Letters: Violence And Teens And Vaccinations NPR's Neal Conan reads listener comments from the previous week's shows including dating violence in teen relationships, learning how to share your story as a memoir and the changing college classroom in this digital age. Also, a listener takes issue with our conversation on vaccines.
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Letters: Violence And Teens And Vaccinations

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Letters: Violence And Teens And Vaccinations

Letters: Violence And Teens And Vaccinations

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NEAL CONAN, host: It's Tuesday, and time to read from your comments. Last week, after we asked for your stories about dating violence, Boyd Pellet(ph) from Gainesville, Florida, wrote: I was in a two-year relationship with a young woman my age who'd just gotten out of an emotionally abusive relationship with one of our mutual friends. I had no idea about the abuse within the prior relationship until we've been dating for around a year and she felt comfortable enough to tell me. This previous relationship had caused her severe emotional distress and was a major contributing factor to her developing a relatively severe case of depression, which made our own relationship very hard on both sides.

We also got a lot of response when we talked about how to write a memoir. E. Mary Roe(ph) from Wichita shared this story: My 10-year-old son is writing a memoir about his grandpa's early life. My father grew up at the end of The Depression and came of age during World War II. My son finds the stories grandpa tells of working to buy his first bike, growing up in a struggling family and such very comforting as we have fallen on hard times, too.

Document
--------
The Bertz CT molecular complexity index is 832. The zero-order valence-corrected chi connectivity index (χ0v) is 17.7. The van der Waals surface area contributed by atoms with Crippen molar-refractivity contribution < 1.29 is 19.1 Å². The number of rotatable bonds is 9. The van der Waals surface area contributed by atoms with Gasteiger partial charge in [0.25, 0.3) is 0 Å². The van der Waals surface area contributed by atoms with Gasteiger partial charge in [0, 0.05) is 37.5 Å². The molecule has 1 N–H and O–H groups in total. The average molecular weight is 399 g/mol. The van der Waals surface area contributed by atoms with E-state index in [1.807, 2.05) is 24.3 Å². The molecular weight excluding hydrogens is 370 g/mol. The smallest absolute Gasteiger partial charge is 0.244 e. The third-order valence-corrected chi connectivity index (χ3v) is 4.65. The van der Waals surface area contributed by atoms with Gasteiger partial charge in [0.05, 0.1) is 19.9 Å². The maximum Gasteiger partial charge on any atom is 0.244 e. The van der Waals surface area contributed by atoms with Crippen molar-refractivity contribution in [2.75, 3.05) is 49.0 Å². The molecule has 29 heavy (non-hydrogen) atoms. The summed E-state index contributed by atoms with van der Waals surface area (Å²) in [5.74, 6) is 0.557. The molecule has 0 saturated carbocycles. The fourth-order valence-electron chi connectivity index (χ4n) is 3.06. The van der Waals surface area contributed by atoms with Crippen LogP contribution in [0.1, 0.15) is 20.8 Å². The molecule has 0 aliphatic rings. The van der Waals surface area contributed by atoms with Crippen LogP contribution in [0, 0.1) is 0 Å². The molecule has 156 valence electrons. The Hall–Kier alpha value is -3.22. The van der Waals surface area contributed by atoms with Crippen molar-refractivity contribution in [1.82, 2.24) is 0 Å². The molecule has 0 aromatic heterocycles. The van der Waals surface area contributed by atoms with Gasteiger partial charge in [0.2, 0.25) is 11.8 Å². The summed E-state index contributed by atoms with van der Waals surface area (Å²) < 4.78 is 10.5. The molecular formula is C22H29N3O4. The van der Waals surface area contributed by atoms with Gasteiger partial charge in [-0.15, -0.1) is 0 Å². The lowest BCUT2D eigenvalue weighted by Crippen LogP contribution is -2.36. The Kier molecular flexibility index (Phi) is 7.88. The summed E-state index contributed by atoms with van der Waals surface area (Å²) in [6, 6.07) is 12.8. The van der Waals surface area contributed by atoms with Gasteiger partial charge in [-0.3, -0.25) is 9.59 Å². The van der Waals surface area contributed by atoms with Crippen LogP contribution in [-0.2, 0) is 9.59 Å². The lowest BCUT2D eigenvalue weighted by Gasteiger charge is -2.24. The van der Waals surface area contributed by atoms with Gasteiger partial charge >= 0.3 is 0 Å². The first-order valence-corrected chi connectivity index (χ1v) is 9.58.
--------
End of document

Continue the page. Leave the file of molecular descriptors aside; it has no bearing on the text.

In our conversation about how universities ought to adapt to the digital age, Don Tapscott argued that the Net generation learns differently than their elders. Thomas Wong(ph) from San Francisco wrote to take issue. I'm a student at American University in Washington, D.C. From my experience, I don't think we learn differently in terms of technology. To be honest, I think students hate using social media in the classroom. A professor who requires students to use social media merely indicates that he or she is out of touch with why we use tools like Twitter, Facebook and blogs. We use social media for mindless activity, to comment on our friends' photos or talk about the latest party. I enjoy lectures and I love asking questions in class, but the idea that professors need to use social media to teach us is incorrect.

Finally, we got a long letter from a listener very disappointed with our interview yesterday with David Ropeik. We talked about vaccines and the risks posed to public health by those who opt out. Among her complains, that we did not check his client list. His website lists Abbott pharmaceuticals among the companies his risk-management firm has worked with. We should have disclosed that, and we apologize for the omission. We also checked back with David Ropeik, who told us he never worked on vaccination issues with Abbott, any other pharmaceutical company or with the government.

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